I am an Asian male, 49 yrs old and I want to have a hair transplant to restore my crown but there is a dilemma. I have two cowlicks I dislike having but the hair restoration physicians that I have consulted with thinks it would be best to recreate the whorl pattern.
My question is, why not do away with the cowlicks and just have the hairs arranged so the hairs will lie without a swirl pattern? I’m not bald yet, just have thinning hair on the vertex. What do you think is the best plan of attack to fix this? Doctors can recreate hairlines without a cowlick. Why not vertexes?
Cowlicks or swirls in the vertex of the scalp are actually quite necessary. I understand you didn’t “want” them growing up, but they are really just a natural pattern that has to be reproduced in a hair transplant. The best way to understand why I am saying this is to look at a young boy’s head and really study the cowlick. If you look carefully, it is really just a slowly changing direction of the hair. Hair in the front of the head is forward facing and hair on the back and sides is downwards facing. Those directions cannot be changed. The only way for the hairs in the front to transition into hairs facing downwards on the sides and back is to have this swirl. The swirl allows the hair to change direction.
Don’t get me wrong. If it were possible to reconstruct a vertex without a swirl, all hair surgeons would do it. Swirls, even when transplanted, still give a thinner look. If there was a way to lay the hair down flat in the vertex like in the frontal area (and still look natural), the density would appear higher. If you look at that same young boy, you may even see scalp at the center of the swirl. He is not balding there; it is natural. The hairs point straight up and out in the swirl and do not give a maximum density.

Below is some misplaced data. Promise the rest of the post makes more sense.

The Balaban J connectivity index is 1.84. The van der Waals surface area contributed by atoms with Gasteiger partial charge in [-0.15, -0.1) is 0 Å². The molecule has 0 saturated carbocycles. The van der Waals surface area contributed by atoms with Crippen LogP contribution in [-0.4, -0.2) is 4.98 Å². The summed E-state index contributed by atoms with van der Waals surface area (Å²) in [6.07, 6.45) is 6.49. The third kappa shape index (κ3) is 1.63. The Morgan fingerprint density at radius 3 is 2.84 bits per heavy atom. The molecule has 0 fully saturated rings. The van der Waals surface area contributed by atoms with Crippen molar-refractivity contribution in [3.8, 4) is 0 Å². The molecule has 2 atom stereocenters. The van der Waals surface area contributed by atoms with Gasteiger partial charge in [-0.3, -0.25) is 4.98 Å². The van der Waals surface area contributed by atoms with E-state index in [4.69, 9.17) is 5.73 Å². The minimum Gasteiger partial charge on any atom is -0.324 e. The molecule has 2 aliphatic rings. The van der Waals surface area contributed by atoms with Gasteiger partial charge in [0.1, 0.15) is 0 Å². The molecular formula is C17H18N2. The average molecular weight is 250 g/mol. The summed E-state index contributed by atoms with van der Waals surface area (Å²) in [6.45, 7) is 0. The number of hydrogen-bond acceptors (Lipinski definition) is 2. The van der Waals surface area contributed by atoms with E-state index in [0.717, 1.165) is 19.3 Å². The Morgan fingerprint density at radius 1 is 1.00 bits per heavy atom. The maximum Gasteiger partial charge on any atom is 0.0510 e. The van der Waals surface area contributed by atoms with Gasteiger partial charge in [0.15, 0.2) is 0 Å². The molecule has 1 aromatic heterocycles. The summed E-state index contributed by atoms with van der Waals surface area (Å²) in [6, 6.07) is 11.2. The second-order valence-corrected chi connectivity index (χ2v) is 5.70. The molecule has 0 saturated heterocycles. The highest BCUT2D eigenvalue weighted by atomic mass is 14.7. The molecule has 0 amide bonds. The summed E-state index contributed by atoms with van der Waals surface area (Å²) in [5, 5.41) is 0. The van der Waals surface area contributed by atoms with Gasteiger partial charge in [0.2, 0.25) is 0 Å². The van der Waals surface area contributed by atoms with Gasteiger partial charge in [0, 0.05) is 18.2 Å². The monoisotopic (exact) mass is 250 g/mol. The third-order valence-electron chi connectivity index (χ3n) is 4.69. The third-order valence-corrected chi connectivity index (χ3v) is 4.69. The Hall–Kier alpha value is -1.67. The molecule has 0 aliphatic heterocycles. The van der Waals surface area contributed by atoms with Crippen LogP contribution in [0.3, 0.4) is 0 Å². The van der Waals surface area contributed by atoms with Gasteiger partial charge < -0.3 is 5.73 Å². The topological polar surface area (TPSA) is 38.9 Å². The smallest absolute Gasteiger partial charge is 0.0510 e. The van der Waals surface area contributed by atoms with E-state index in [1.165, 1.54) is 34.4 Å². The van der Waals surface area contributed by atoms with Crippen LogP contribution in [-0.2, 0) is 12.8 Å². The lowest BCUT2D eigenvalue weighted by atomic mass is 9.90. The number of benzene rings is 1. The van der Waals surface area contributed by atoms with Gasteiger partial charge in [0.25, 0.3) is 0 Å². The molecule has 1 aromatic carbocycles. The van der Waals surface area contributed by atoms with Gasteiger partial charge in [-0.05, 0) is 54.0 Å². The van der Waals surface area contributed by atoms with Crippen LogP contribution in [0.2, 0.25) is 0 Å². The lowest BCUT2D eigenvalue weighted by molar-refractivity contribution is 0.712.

With regards to your double swirl issue, there may be some options. Sometimes, if one swirl is stronger than the other in my patients, I will try to just recreate the stronger one and forget about the other. With the growth of the new transplant and the slow loss of native hair, the secondary swirl will no longer be important. I am not sure if this is possible with you but it might be worth asking your hair transplant surgeon.
Dr. David Josephitis
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